Dec 12, 2010 | Pioneer VSX-415-S 5.1 Channels Receiver

1 Answer

Turns itself off when volume is turned pu


This is very common problem related to overload of the amplifiers.
There are a few things you can do to remedy this; often only one of which may fix the problem, do more if you have to.

If you prefer to not reduce the volume, then if you have any bass boost, loudness control or equalizer enabled then disable them. It requires more amplifier power.
If there is anything that you have placed on the receiver remove it. There must be enough airflow allowed to the unit to dissipate heat.
Connect more efficient speakers.

Feb 17, 2010 | Kenwood VR-407 Receiver

2 Answers

Can I use front preouts for subwoofer?


First, you have to have a self-powered subwoofer (or two) with this reciver. That means the sub has its own amplifier. These are usually capable of accepting either Line Level (RCA) input or direct L and R amplifier channel speaker wires from your receiver from which it will react only to frequencies in its range. It doesn't actually use any if the power from your receiver's amp.

That is why you can extend your front speakers from the sub. Again, understand this - it is not playing any part in amplifying them. The amps in your receiver are just passing through it.

Setting your speaker 'Type' definition to Large will tell your receiver that they are capable of real bass (as opposed to small satellites) but won't necessarily steal anything from the subs. Set your LFE/Bass Out setting to Both if your front speakers are capable of handling real bass. Why would you want to deny them bass if they can handle it?

This part is confusing "If I can get the sub working on taking the lows out of the front speakers if I set them to large on the receiver then that is one thing less to send to the other sub on the LFE channel". The crossover feature allows you to define what bass goes to the sub. You would use the various points to smooth out the transition between your sub and the rest. Your quote of 47hz spec for something doesn't suggest your other speakers are great bass reproducers. One needs to see the +- db spec with less than x% distortion for that number make any sense.

Your receiver has two RCA Subwoofer Outputs but I'm sure they get the exact same level. If you're having trouble matching two different subs doesn't at least one of them have an adjustment for volume? Or maybe you could use physical positioning to adjust their comparative volume.

May 08, 2009 | Yamaha RX-V663 Receiver

1 Answer

Technics su z2 amp shuts off sound


hello. we cant help if we dont know what music source you are using.

Apr 13, 2009 | Technics SA-AX530 Receiver

1 Answer

I need a manual for Kustom amplifier model K200B-5


Base? Keyboard? Other?  Her is their website but I don't see any place to download from.

http://www.kustom.com/

Dec 29, 2008 | Audio & Video Receivers

4 Answers

Sherwood rx4105


you may be using an equalizer? try to pop-up the volume with all tone controls in flat mode. see if it still cuts off. if this is the first time youencounter this then something must be wroing with either your speakers or your amp. unless your ventilation is not good enoughg, you can also try placing a blower on top of your unit to cool it down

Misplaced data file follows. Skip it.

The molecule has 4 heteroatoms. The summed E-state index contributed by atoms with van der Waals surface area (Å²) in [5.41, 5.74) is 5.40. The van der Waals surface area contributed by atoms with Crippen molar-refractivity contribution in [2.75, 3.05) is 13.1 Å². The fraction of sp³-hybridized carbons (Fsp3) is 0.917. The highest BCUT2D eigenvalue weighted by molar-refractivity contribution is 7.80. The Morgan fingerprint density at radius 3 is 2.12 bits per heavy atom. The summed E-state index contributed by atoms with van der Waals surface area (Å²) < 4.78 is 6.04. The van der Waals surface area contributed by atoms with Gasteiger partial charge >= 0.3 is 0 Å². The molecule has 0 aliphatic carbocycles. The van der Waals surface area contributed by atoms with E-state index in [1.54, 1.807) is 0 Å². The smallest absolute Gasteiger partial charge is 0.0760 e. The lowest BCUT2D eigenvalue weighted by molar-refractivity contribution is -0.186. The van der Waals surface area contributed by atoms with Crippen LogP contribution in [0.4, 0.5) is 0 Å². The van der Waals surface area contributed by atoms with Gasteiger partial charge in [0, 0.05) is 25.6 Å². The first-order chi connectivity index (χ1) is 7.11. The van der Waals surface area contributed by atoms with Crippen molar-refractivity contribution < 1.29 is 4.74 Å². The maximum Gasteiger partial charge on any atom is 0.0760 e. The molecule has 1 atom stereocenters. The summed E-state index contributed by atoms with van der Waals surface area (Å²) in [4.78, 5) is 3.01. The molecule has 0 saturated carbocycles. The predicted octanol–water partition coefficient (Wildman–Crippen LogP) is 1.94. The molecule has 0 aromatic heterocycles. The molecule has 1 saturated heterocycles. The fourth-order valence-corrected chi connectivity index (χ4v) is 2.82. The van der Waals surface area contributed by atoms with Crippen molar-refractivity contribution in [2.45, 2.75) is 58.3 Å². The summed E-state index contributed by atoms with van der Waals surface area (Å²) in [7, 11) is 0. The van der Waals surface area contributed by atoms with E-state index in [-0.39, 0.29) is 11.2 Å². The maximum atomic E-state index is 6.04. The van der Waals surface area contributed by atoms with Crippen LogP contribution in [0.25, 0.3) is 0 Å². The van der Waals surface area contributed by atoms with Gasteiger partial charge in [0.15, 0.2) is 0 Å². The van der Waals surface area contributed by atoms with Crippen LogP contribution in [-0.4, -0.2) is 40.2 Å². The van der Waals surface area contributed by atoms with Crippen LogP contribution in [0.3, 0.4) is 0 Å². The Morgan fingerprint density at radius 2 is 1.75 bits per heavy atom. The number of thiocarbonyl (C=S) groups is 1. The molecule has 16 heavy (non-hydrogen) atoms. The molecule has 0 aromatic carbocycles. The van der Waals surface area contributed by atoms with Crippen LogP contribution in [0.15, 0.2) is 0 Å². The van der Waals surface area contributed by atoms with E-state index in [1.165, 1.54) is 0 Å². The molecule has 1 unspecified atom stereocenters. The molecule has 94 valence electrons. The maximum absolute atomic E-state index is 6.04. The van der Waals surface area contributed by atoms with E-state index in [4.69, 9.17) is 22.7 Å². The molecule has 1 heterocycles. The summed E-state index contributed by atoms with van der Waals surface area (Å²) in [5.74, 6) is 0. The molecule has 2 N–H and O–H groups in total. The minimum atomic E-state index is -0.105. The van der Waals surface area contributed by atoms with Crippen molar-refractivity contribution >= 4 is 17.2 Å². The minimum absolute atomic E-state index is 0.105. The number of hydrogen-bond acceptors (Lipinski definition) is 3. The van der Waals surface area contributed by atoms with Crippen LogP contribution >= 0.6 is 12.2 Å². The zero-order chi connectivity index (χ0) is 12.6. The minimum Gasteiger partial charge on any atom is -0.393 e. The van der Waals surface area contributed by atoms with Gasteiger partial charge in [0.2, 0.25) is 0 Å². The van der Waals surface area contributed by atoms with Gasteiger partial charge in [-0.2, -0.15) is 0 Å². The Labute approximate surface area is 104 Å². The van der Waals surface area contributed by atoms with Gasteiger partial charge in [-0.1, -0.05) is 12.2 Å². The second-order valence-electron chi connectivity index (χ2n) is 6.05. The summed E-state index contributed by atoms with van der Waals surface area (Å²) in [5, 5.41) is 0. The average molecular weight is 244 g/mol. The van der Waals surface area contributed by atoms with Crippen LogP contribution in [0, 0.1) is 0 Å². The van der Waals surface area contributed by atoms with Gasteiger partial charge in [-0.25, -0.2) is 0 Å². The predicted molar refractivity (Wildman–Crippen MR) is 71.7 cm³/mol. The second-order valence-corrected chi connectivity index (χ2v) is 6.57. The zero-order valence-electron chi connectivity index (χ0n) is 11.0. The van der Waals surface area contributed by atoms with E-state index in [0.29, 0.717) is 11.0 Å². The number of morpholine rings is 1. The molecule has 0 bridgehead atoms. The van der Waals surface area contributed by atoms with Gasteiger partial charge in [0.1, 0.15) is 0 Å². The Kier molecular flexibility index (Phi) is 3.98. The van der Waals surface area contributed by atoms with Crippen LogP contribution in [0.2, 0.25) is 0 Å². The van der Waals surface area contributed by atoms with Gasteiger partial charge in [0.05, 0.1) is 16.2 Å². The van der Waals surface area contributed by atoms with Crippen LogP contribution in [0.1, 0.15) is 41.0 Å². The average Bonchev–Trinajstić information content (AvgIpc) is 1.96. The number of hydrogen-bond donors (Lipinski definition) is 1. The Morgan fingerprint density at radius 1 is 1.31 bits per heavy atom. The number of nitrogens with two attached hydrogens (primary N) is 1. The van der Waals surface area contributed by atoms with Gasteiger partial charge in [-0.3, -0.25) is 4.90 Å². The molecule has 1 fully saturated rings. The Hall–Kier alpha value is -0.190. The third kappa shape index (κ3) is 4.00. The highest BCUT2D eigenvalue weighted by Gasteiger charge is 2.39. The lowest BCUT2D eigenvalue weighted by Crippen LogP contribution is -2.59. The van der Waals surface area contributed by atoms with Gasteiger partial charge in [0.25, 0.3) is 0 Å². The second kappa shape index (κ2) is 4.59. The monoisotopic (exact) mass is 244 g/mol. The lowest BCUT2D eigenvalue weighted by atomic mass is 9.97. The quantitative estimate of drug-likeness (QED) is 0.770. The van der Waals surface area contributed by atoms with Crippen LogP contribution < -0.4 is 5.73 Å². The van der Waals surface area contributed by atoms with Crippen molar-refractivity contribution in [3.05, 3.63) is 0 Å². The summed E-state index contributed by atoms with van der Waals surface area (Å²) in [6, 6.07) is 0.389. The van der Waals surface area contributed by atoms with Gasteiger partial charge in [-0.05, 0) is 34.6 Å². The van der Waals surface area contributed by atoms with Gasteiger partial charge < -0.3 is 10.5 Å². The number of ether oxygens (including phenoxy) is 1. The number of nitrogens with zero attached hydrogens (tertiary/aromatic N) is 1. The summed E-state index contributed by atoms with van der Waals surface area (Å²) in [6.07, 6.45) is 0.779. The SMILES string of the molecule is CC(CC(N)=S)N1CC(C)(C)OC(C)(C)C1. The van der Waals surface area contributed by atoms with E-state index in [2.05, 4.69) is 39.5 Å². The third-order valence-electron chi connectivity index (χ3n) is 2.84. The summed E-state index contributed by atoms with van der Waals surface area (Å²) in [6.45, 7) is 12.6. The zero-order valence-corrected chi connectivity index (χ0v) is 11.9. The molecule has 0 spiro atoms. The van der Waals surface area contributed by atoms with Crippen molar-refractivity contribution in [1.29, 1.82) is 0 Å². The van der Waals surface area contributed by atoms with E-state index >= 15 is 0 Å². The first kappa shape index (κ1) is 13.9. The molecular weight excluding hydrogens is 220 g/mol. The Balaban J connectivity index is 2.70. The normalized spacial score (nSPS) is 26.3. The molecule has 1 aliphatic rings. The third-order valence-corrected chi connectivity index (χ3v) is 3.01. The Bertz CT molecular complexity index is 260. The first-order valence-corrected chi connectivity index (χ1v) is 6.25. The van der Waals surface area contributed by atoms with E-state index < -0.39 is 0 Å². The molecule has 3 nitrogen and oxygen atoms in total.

May 04, 2008 | Sherwood RX-4105 Receiver

3 Answers

My Onkyo Receiver TX 601 is turning itself off


Several things can cause this: Loud signal passages can momentarily draw high currents at the mains, especially if you have unit plugged into power stripe with other equipment. Or if unit is plugged into isolation transformer, current draw may exceed output of transformer. Too many speakers hooked to output or if one is bad (partially shorted due to overheating)

Apr 04, 2008 | Onkyo HTR500 Receiver

1 Answer

Yamaha RX-V730 problems


I used to have a set of speakers with 'poly switch' over-current protectors (kind of a 'soft' fuse the size of a small ceramic capacitor) installed in-line with the speaker terminals. (Each speaker in an enclosure needed its own device.) The theory was they appeared as a dead short until their rating was exceeded, going open-circuit to protect the (assumed, more expensive) speaker element. When things 'cooled down' it returned to the former short status and the speakers came alive again. Testing the device with a decent drive signal (it worked), I noticed the sound 'strangled' and only a low-volume, higher-frequency component of the source signal was heard through the speaker. (So I guess it wasn't *totally* open circuit...) After a few seconds of signal removal (and reduction of source volume) the sound came back to normal. Here's my thought: Perhaps your speakers have these devices installed and the devices are operating accordingly. Of course, if the source signal is of a known low-volume, then it sounds like an amplifier component is failing on load. Especially if the speakers behave normally using another amplier. Cheers...

Jan 26, 2007 | Yamaha RX-V730 Receiver

Not finding what you are looking for?
Audio & Video Receivers Logo

Related Topics:

202 people viewed this question

Ask a Question

Usually answered in minutes!

Top Audio & Video Receivers Experts

Donald DCruz
Donald DCruz

Level 3 Expert

17129 Answers

The Knight
The Knight

Level 3 Expert

68223 Answers

yadayada
yadayada

Level 3 Expert

60792 Answers

Are you an Audio and Video Receiver Expert? Answer questions, earn points and help others

Answer questions

Manuals & User Guides

Loading...